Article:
Skip to Content
HomeAbout this siteHelpSearch this site The Library of Congress
America's Story from America's LibraryMeet Amazing AmericansJump Back in TimeExplore the StatesJoin America at PlaySee, Hear and Sing
Meet Amazing Americans Musicians & Composers Leonard Bernstein
Photo of Leonard Bernstein, Carnegie Hall, New York, N.Y., between 1946 and 1948.
Conductor Leonard Bernstein

Enlarge this image
Born: August 25, 1918
Died: October 14, 1990

Leonard Bernstein was a pioneer in the field of music. He was the first internationally acclaimed American-born orchestra conductor. Before Bernstein, all the great orchestras in Europe, as well as America, were led by someone from Europe or Asia. Bernstein traveled the world as a conductor and encouraged appreciation of the music of American composers, especially Aaron Copland. Bernstein not only composed classical works but also wrote music for Broadway, including West Side Story (1957) and On the Town (1944). For much of his life, he worked closely with the New York Philharmonic, with which he made several international tours and recordings.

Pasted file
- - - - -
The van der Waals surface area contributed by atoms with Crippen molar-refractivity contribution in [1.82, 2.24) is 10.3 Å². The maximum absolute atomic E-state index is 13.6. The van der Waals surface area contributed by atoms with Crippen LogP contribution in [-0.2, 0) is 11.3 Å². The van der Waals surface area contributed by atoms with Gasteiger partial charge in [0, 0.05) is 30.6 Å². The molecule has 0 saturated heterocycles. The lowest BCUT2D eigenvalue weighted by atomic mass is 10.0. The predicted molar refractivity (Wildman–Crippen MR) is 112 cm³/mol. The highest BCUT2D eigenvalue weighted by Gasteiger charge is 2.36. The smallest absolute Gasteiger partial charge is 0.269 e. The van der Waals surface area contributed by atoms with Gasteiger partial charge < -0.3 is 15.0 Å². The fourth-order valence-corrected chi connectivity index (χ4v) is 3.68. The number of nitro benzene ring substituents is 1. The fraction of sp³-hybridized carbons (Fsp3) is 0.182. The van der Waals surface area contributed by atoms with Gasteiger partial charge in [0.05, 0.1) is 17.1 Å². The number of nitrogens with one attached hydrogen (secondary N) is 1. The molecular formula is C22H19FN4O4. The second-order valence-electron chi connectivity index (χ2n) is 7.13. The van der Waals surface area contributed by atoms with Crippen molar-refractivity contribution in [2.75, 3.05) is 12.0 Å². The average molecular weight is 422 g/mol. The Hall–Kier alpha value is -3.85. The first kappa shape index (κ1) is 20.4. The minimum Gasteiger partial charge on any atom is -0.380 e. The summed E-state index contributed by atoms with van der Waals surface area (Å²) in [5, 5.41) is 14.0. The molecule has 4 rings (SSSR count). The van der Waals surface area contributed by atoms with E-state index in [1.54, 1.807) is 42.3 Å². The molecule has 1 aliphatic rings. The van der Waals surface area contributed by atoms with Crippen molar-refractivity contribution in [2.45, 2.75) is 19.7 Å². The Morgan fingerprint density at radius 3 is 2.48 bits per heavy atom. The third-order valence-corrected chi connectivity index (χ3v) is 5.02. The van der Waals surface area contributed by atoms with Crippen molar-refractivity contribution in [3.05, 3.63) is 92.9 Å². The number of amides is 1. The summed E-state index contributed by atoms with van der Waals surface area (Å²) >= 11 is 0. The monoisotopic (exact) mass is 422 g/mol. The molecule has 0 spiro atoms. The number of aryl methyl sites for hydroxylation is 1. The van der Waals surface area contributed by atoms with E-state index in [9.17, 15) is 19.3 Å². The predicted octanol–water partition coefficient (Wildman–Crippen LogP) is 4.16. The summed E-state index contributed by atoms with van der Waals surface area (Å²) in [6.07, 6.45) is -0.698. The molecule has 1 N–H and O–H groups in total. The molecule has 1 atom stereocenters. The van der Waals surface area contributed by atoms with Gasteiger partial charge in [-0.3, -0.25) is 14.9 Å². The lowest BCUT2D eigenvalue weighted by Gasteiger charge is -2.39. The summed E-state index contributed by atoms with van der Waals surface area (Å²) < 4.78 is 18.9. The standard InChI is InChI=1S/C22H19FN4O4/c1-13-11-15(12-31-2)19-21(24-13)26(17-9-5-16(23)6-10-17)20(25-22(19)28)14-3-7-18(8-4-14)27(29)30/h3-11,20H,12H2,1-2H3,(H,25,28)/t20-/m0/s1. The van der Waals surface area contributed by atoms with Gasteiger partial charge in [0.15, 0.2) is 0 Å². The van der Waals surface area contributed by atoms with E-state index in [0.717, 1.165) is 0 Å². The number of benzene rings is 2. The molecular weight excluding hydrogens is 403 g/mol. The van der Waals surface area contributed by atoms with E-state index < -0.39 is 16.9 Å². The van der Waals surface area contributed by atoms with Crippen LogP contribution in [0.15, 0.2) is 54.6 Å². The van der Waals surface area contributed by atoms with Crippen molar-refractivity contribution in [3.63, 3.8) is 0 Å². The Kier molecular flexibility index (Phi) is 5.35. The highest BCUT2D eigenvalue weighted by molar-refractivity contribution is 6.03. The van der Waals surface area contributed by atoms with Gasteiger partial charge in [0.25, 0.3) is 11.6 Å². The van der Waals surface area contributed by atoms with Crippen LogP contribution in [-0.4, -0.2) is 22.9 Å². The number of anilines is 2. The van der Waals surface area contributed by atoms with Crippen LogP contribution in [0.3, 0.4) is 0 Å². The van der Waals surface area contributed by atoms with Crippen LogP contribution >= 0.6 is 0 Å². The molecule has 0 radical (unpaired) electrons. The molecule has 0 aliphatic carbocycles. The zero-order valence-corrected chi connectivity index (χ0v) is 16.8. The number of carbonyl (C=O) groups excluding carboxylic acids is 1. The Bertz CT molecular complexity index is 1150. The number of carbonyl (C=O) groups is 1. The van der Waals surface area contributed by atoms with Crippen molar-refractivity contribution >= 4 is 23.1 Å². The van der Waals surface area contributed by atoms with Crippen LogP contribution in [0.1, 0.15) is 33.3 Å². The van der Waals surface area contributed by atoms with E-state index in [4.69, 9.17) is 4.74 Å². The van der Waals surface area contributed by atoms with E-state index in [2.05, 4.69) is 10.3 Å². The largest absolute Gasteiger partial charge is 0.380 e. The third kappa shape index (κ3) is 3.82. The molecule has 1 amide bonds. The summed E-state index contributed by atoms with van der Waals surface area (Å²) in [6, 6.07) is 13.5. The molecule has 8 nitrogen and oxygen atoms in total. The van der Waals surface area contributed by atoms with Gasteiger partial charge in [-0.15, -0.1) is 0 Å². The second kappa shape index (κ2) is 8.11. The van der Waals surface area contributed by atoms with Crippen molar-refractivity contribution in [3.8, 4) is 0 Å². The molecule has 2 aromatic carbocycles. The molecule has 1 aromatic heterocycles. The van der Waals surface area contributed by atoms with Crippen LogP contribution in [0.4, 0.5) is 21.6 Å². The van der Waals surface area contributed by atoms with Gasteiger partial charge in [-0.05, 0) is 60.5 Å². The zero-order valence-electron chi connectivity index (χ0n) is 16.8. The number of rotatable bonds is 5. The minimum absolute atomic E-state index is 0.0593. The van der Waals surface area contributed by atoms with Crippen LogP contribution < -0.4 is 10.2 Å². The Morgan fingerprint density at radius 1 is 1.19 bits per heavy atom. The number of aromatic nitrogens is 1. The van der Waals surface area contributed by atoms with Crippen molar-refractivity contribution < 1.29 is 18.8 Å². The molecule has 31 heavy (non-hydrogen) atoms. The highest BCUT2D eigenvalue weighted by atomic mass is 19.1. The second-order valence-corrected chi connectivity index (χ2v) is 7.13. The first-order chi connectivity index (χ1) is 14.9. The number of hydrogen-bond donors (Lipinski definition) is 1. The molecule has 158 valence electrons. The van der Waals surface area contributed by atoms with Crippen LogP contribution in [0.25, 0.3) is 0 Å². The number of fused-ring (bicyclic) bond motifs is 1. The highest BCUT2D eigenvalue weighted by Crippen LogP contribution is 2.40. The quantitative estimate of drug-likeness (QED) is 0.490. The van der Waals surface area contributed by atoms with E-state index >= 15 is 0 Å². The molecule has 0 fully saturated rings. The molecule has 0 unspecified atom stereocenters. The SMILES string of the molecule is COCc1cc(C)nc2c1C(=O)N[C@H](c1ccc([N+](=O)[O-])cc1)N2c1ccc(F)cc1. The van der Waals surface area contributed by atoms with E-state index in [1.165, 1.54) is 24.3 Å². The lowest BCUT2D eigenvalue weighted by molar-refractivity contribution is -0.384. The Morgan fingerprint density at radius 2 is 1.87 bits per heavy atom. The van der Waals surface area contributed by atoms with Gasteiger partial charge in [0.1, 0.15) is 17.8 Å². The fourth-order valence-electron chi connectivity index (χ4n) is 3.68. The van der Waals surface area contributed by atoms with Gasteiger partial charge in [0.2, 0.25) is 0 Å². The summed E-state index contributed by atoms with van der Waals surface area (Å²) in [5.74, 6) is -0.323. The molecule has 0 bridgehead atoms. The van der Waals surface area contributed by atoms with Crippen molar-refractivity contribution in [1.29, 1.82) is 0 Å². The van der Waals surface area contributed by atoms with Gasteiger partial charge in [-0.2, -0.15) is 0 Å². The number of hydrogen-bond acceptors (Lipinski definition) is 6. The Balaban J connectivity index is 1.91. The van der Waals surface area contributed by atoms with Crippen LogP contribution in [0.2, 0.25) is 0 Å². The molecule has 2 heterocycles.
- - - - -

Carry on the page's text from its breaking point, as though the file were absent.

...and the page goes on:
More Stories

Choose another Musician or Composer

More Stories About Leonard Bernstein
Leonard Bernstein
An Overnight Sensation
"Leonard Bernstein's Debut"
Shakespeare for the 1950s
"Leonard Bernstein's West Side Story"
Young People's Concerts
"Leonard Bernstein's Young People's Concerts"

Library Of Congress | Legal Notices | Privacy | Site Map | Contact Us